May 12, 2009
By RONI CARYN RABIN
The New York Times
Few people think twice about taking aspirin or ibuprofen. But for those 75 and older, the high doses needed to treat chronic pain may be so dangerous that patients may be better off taking opioids instead, an expert panel has found.
New pain management guidelines issued by the American Geriatrics Society late last month removed those everyday medicines, called Nsaids, for nonsteroidal anti-inflammatory drugs, from the list of drugs recommended for frail elderly adults with persistent pain. The panel said the painkillers should be used “rarely” in that population, “with extreme caution” and only in “highly selected individuals.”
Acetaminophen (like Tylenol) remains the top choice for treating chronic pain, but for those patients unable to get relief, the next step on the ladder is opioids, the guidelines say — as long as patients and their caregivers are screened for previous substance abuse.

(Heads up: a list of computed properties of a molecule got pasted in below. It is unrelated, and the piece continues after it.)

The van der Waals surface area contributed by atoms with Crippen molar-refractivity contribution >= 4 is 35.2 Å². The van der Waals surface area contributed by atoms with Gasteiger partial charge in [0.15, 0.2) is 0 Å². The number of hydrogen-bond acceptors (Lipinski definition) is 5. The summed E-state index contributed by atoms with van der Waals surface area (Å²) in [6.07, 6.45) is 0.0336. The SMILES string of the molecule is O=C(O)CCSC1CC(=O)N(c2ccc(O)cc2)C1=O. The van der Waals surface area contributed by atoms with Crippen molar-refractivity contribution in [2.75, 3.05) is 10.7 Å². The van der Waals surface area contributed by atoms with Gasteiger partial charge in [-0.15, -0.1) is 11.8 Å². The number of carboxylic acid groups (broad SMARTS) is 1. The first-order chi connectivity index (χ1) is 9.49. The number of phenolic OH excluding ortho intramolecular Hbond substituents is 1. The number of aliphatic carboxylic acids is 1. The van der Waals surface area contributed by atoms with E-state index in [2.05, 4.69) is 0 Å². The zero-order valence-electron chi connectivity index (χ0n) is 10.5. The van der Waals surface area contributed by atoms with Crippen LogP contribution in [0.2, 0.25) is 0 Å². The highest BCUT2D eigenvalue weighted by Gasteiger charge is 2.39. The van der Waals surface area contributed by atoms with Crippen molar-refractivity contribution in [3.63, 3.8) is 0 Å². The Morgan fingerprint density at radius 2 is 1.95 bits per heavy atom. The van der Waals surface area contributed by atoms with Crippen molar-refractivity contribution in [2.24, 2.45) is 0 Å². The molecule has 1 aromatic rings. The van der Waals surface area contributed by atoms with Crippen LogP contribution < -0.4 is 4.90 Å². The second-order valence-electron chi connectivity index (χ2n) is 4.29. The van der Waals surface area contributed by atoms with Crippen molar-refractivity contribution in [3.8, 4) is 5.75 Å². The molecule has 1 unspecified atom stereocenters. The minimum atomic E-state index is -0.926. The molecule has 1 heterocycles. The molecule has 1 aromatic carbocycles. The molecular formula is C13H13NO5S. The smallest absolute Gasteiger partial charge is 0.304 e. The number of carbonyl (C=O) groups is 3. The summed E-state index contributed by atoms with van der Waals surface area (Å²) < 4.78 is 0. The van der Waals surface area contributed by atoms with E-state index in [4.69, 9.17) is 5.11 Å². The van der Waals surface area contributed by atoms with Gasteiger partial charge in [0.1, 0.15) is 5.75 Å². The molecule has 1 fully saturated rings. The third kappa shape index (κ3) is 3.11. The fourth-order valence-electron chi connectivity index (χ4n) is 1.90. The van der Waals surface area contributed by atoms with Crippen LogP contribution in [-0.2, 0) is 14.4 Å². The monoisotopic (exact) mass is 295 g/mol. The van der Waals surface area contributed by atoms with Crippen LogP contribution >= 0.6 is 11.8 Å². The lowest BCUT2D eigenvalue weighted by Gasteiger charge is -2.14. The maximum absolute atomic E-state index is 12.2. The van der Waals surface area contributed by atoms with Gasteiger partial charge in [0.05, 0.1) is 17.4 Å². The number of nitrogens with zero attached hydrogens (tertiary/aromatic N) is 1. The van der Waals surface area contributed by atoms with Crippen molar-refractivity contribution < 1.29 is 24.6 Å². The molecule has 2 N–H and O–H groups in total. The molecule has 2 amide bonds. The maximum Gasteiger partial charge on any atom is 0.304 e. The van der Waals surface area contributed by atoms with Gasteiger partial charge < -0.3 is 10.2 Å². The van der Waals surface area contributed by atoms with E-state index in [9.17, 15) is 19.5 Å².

The recommendation, which is already proving controversial, was made even though Nsaids are known to be fairly effective for chronic inflammatory pain conditions that often plague older adults, and even though opiates can be addictive.
“We’ve come out a little strong at this point in time about the risks of Nsaids in older people,” said Dr. Bruce Ferrell, a professor of geriatrics at U.C.L.A. who is chairman of the panel. “We hate to throw the baby out with the bathwater — they do work for some people — but it is fairly high risk when these drugs are given in moderate to high doses, especially when given over time.
“It looks like patients would be safer on opioids than on high doses of Nsaids for long periods of time,” he continued, adding that for most older people, the risk of addiction appears to be low. “You don’t see people in this age group stealing a car to get their next dose.”